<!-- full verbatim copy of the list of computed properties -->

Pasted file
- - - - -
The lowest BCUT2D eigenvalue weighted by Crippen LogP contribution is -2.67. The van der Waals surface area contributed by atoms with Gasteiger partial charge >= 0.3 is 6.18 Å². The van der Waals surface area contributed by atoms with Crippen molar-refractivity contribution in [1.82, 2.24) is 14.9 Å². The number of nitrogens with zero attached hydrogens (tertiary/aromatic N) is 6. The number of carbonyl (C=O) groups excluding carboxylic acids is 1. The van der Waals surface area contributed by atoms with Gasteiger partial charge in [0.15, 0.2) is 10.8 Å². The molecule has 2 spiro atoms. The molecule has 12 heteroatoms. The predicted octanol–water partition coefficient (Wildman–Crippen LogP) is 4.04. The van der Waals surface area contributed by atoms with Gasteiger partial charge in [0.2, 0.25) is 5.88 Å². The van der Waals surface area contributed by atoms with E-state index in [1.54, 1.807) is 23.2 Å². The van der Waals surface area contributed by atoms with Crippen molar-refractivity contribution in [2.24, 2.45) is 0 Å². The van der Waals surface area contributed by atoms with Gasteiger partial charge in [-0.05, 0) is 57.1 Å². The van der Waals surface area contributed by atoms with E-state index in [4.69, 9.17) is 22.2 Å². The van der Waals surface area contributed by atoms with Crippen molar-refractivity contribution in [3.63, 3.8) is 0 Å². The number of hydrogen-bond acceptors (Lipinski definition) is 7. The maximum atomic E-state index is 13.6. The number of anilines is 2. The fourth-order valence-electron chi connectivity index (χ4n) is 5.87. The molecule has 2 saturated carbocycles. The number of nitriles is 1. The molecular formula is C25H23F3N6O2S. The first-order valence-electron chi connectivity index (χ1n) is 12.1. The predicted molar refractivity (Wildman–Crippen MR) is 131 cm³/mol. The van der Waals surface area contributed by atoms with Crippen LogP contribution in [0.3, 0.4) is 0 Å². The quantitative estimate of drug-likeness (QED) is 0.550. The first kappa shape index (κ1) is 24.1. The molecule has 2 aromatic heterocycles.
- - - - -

The lowest BCUT2D eigenvalue weighted by Crippen LogP contribution is -2.67. The van der Waals surface area contributed by atoms with Gasteiger partial charge >= 0.3 is 6.18 Å². The van der Waals surface area contributed by atoms with Crippen molar-refractivity contribution in [1.82, 2.24) is 14.9 Å². The number of nitrogens with zero attached hydrogens (tertiary/aromatic N) is 6. The number of carbonyl (C=O) groups excluding carboxylic acids is 1. The van der Waals surface area contributed by atoms with Gasteiger partial charge in [0.15, 0.2) is 10.8 Å². The molecule has 2 spiro atoms. The molecule has 12 heteroatoms. The predicted octanol–water partition coefficient (Wildman–Crippen LogP) is 4.04. The van der Waals surface area contributed by atoms with Gasteiger partial charge in [0.2, 0.25) is 5.88 Å². The van der Waals surface area contributed by atoms with E-state index in [1.54, 1.807) is 23.2 Å². The van der Waals surface area contributed by atoms with Crippen molar-refractivity contribution in [2.24, 2.45) is 0 Å². The van der Waals surface area contributed by atoms with Gasteiger partial charge in [-0.05, 0) is 57.1 Å². The van der Waals surface area contributed by atoms with E-state index in [4.69, 9.17) is 22.2 Å². The van der Waals surface area contributed by atoms with Crippen molar-refractivity contribution in [3.63, 3.8) is 0 Å². The number of hydrogen-bond acceptors (Lipinski definition) is 7. The maximum atomic E-state index is 13.6. The number of anilines is 2. The fourth-order valence-electron chi connectivity index (χ4n) is 5.87. The molecule has 2 saturated carbocycles. The number of nitriles is 1. The molecular formula is C25H23F3N6O2S. The first-order valence-electron chi connectivity index (χ1n) is 12.1. The predicted molar refractivity (Wildman–Crippen MR) is 131 cm³/mol. The van der Waals surface area contributed by atoms with Crippen LogP contribution in [0.3, 0.4) is 0 Å². The quantitative estimate of drug-likeness (QED) is 0.550. The first kappa shape index (κ1) is 24.1. The molecule has 2 aromatic heterocycles.